Tag Archives: Social Justice

The Ecumenism of the Pro-Life Movement

by Fr. James Martin, SJ  |  ελληνικά  |  ру́сский  |  српски

One of the most effective collaborations among the Roman Catholic, Orthodox, and Protestant traditions in the United States has been the pro-life movement, which for more than 40 years has sought to give witness to the Christian confession that all life is sacred, including life in the womb. Indeed, while some Christians in each tradition have, sadly, maligned one another in other contexts, they have largely pulled together for the cause of the what’s become known as the pro-life movement.

But if we are to take the next step in the ecumenical vision of the sanctity of all life, then we must collectively move beyond the divisions of party politics and bring the pro-life movement to its ineluctable conclusion.  This means that we must advocate for the sanctity of all life, not just life in the womb.

What Christians of all traditions are increasingly coming to understand is that to be consistently pro-life also means to be pro-social justice. Continue Reading…

Pro-Life Means Pro-Social Justice

by Fr. James Martin, SJ  |  ру́сский

life

I am pro-life.

That means that I’m also pro-social justice.

That means that I am not only for the dignity of the human being from the moment of conception, but also for the dignity of the human being until the natural end of life. For life does not end with birth. A person who is truly pro-life is pro-all life, pro-every stage of life, pro-every stage of life for every person. For all life is sacred, because all life is created by God.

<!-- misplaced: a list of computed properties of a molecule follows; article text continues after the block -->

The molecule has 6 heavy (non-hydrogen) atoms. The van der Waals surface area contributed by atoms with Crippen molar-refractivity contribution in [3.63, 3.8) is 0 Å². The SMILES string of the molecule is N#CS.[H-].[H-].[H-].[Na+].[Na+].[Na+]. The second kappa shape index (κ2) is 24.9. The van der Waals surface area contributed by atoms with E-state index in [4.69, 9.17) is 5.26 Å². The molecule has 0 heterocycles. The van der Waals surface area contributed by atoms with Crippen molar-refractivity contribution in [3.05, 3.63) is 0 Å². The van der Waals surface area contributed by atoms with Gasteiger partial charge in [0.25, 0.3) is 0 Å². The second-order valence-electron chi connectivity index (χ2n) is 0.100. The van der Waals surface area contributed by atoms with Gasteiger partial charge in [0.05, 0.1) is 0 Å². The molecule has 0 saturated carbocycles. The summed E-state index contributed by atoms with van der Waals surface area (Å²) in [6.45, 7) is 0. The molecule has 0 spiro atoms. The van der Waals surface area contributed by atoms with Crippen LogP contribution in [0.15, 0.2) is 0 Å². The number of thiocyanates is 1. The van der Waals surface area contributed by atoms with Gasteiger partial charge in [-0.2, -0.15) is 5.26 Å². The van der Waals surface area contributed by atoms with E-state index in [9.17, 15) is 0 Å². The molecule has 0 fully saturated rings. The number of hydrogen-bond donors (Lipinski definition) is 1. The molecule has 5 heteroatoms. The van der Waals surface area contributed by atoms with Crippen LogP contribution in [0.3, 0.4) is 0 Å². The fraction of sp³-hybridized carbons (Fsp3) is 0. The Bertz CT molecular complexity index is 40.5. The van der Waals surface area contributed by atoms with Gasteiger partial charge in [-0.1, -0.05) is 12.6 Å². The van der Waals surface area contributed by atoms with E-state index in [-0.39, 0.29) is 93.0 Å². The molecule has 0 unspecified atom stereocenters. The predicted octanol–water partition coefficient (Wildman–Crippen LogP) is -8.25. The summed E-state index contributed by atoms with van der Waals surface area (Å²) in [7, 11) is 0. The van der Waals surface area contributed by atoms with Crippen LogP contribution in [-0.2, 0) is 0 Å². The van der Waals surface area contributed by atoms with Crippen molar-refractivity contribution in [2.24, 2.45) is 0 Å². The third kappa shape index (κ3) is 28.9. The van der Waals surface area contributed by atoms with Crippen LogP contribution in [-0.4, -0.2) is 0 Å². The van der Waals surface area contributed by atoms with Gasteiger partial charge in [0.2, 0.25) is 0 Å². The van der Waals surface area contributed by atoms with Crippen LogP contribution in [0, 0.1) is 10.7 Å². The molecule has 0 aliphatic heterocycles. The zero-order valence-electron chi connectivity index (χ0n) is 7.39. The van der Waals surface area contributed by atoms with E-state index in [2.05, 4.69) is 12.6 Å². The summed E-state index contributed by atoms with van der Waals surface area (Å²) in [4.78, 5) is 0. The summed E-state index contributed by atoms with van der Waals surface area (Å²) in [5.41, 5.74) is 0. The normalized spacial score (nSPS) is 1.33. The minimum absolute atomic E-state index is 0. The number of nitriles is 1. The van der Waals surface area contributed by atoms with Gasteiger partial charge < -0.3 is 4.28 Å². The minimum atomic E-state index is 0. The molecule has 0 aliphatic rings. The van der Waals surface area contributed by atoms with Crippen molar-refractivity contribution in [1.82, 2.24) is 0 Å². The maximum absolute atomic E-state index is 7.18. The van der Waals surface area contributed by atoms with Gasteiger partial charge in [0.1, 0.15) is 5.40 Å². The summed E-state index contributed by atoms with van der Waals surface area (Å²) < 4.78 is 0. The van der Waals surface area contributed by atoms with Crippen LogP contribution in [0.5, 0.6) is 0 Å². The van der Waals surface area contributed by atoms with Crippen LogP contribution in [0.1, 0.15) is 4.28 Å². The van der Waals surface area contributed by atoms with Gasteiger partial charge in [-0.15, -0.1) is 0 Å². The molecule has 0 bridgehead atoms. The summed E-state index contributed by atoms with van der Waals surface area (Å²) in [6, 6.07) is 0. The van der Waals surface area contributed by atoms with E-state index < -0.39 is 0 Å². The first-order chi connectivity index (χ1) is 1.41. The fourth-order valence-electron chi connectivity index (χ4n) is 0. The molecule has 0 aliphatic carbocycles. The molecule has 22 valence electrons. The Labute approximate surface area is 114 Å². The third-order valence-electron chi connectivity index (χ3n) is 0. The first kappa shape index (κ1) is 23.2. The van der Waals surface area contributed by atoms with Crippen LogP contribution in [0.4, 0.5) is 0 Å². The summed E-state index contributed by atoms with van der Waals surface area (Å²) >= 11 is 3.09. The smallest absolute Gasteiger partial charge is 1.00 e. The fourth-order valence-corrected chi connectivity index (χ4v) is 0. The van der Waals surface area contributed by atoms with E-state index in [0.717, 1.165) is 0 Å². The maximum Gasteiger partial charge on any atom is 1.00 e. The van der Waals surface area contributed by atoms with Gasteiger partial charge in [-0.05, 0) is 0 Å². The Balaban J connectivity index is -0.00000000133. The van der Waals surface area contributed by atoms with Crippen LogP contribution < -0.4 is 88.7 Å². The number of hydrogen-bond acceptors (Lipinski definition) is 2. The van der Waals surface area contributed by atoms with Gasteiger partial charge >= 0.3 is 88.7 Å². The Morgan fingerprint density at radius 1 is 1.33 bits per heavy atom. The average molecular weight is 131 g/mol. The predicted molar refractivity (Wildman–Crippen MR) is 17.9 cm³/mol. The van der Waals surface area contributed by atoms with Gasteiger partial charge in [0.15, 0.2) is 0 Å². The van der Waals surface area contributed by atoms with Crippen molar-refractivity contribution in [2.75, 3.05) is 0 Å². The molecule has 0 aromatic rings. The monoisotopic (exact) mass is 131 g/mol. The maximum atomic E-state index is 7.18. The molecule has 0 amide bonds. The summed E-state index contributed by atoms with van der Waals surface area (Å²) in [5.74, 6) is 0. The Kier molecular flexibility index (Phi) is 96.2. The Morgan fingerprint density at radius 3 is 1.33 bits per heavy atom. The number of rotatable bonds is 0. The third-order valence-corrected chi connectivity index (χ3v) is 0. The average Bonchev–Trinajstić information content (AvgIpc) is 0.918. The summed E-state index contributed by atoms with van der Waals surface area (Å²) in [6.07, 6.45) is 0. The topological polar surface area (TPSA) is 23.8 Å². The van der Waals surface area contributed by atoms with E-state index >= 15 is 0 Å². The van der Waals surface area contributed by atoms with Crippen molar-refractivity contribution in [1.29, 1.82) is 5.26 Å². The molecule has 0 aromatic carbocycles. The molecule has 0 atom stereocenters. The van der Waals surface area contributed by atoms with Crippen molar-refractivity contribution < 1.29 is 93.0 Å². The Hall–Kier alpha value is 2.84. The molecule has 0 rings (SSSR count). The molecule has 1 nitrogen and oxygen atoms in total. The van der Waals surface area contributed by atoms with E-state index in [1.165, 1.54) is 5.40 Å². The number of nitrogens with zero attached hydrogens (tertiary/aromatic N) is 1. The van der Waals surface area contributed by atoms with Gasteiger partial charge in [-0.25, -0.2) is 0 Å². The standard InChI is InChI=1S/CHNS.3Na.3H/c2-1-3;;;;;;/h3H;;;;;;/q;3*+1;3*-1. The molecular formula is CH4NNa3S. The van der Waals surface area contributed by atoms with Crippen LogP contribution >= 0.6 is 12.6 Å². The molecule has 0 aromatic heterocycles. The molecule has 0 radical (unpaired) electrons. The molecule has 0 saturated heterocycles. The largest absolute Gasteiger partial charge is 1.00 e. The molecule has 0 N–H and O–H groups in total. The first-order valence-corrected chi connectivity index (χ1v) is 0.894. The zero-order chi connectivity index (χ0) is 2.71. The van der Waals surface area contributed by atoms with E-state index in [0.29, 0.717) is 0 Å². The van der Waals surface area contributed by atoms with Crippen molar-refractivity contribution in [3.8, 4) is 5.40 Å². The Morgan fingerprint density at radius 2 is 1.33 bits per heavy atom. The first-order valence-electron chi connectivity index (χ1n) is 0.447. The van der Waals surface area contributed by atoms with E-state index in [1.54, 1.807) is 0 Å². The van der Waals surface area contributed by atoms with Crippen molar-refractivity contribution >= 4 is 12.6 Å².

That means that I support anything that helps a person live a full, healthy and satisfying life, in every part of the world. Continue Reading…

Archbishop Iakovos, Martin Luther King Jr., and The Challenge of Selma

by Andrew Estocin

The third Monday in the month of January is set aside by Americans to honor the memory of Martin Luther King Jr.  King’s witness in life and death continues to call society to see every person as created in the image and likeness of God and worthy of equal treatment under the law.

One of the most significant moments in American Orthodox history took place when Archbishop Iakovos of North and South America chose to march against racial segregation laws alongside King in Selma, Alabama. This event was made famous on the cover of Life Magazine and serves as a reminder that the Orthodox Christian Faith is not a museum of history but a way of living in the world that must be acted upon with care and courage.  The fact that the most distinguished bishop in American Orthodoxy chose to march with King is a reminder that the Church can learn much from America’s leading civil rights leader. Continue Reading…